How did you become an artist?
Art and beauty have always been my passion. My first words as a child, was to ask for the moon, as I wanted to bring its glowing light down to earth! At the age of 4 my parents brought me to a Kandinsky exhibition at the Guggenheim and I jumped around with joy! I was magnetically drawn to art to explore and express the beauty and rhythms I felt through being alive. I trained at Camberwell College of Art and Goldsmiths College during which time I was fascinated by sculpting the human form in clay, at a time when everyone was very political and writing on canvases. I wanted to make creations that were beauty-filled and I felt out of place in that era, so I took a year off. It took me 30 years to return, this time to the Art Academy in London to complete my fine art training.
In between, I trained to be a State Registered Dietitian and Nutritionist, captivated by the body and how to help people transform their experience of life on all levels. I then worked for UCL’s Health Behaviour Unit focusing on psychological methods to change lifestyle behaviours, and subsequently applied my learning in the NHS in a wide range of contexts.
As Lead Mental Health Dietitian/Nutritionist for a Borough in London, I initiated a Food and Mood Group in which we helped patients to identify their life passion, connect to this and then substitute this for unhelpful or self-harming eating behaviours. We encouraged physical activity, singing, writing, painting, sculpting, anything creative connecting to their individual passions, to transcend their problems.
During this process I reconnected to my own passion for art, and realized that I actually wanted to be doing it – focusing on nutrition of the soul, as well as the body.
So after over 20 years as a clinician, I went back to college and retrained as an artist.
Why did you decide to practice Pilates?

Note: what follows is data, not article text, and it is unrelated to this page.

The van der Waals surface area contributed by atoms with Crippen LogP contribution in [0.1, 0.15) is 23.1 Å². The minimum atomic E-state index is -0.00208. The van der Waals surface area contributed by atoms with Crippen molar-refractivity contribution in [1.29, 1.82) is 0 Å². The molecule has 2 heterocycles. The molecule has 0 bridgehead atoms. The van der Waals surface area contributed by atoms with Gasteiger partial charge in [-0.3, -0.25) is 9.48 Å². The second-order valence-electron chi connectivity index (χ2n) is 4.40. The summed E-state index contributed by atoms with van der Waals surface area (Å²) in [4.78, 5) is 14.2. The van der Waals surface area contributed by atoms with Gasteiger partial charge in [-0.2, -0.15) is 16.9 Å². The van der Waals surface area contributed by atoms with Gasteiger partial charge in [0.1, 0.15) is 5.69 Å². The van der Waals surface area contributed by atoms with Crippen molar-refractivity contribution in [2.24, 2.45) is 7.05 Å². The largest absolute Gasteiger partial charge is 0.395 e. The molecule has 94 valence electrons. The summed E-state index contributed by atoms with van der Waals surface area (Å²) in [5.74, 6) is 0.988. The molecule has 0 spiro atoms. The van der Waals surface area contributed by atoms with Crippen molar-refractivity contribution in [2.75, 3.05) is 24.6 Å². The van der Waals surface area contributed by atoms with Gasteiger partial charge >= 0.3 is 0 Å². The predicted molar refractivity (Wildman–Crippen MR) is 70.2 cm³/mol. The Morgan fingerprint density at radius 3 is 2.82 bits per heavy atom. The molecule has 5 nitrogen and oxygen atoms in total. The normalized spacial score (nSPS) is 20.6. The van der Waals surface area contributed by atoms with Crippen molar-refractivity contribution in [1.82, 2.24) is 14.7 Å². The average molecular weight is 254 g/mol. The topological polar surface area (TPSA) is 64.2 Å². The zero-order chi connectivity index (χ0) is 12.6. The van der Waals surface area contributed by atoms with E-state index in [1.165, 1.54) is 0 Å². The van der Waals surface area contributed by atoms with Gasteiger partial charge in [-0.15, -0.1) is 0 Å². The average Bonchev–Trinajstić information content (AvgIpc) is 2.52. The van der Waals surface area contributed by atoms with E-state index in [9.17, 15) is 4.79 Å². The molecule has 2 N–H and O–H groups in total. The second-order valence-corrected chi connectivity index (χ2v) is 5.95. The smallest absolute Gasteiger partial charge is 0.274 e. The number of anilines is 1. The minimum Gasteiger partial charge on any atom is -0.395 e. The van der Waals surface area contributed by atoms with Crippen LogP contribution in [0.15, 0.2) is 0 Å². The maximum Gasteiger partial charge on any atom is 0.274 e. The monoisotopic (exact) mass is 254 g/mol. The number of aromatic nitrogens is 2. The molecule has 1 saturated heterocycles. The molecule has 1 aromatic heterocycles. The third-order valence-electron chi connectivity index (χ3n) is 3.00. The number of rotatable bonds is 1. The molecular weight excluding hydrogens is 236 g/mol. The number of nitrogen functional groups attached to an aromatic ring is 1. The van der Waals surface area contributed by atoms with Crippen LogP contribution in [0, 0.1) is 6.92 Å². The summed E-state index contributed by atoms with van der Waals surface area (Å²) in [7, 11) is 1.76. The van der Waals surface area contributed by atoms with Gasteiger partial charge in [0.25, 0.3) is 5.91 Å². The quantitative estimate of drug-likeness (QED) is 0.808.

I have always been interested and explored integrating the physical with mental, emotional and spiritual levels. More recently, I was interested in developing core strength and this was particularly important after a knee injury. I find it easy to connect to non-physical ethereal realities but I know that to be truly integrated we must fully embrace the physical level, to express the subtler forms. I love a challenge and now I am applying that to inviting my body to be as fit as it can be and be truly grounded. In the same way I challenge myself to be the best I can be, and work towards transforming areas of resistance to this.
What is the effect on your body of Pilates?
I feel stretched, elongated, more centred and grounded and I am really enjoying my physical body in a way that I had not been able to previously. I feel more present, more alive and more expanded. My body tends to be hypermobile and I easily overextend without realizing it. Pilates is helping me to learn to bring myself into a more balanced stable state physically. Simultaneously I work to apply this experience mentally to bring extremes of experience to a central balance.
What impact has Pilates had on your art?
My initial passion in art was sculpting the human figure with clay, then painting icons and oil painting. My most recent focus has been on light art, creating optical sculptures with thermoplastics and then uniting this with newer low energy light, projection, digital and interactive technologies. The result is a versatile kinetic art medium that transforms architectural surfaces into live performances with dynamic light effects that respond to peoples’ movements. The resulting installation creates an infinitely changing, interactive, immersive light and colour experience.
Working with light is one extreme and quite ethereal and since starting to do pilates and focusing on the physical, to counterbalance this I have been feeling a renewed interest in working with clay. Below is a model for a larger sculpture that I am currently working on. Although it is in clay it is about lightness! My light art is about the heavens, the clay work is about the earth and in time I aim to unite these two polarities. I am gradually bringing the elongation, opening and balance that I experience during pilates into expression through my artwork. By becoming more aware and present in my physical body, I hope to express the connectedness and openness to both the heavens and the earth. By doing so, I hope my pieces will become a source of contemplation and inspiration for others.
Both within my own art practice and my workshop facilitation, I seek to inspire, enable connectedness and illumination through aligning with the invisible, interconnected rhythmic communication that permeates all things. Movement, emergence, and discovery may be facilitated, potentially enabling expression and connection where it had previously been disabled. For me, Pilates reinforces this process.
What are your aspirations for the future?
As I become increasingly attuned to my body and being fully here now, I hope to increasingly transmit this via my artwork, in whichever form I am working in. Also I plan to increasingly facilitate creative workshops, which I already offer at the Art Academy, and throughout the country by invitation.
I would like to thank Sharon Thompson of Essentially Pilates for her caring, supportive and excellent approach to opening the Pilates world to me.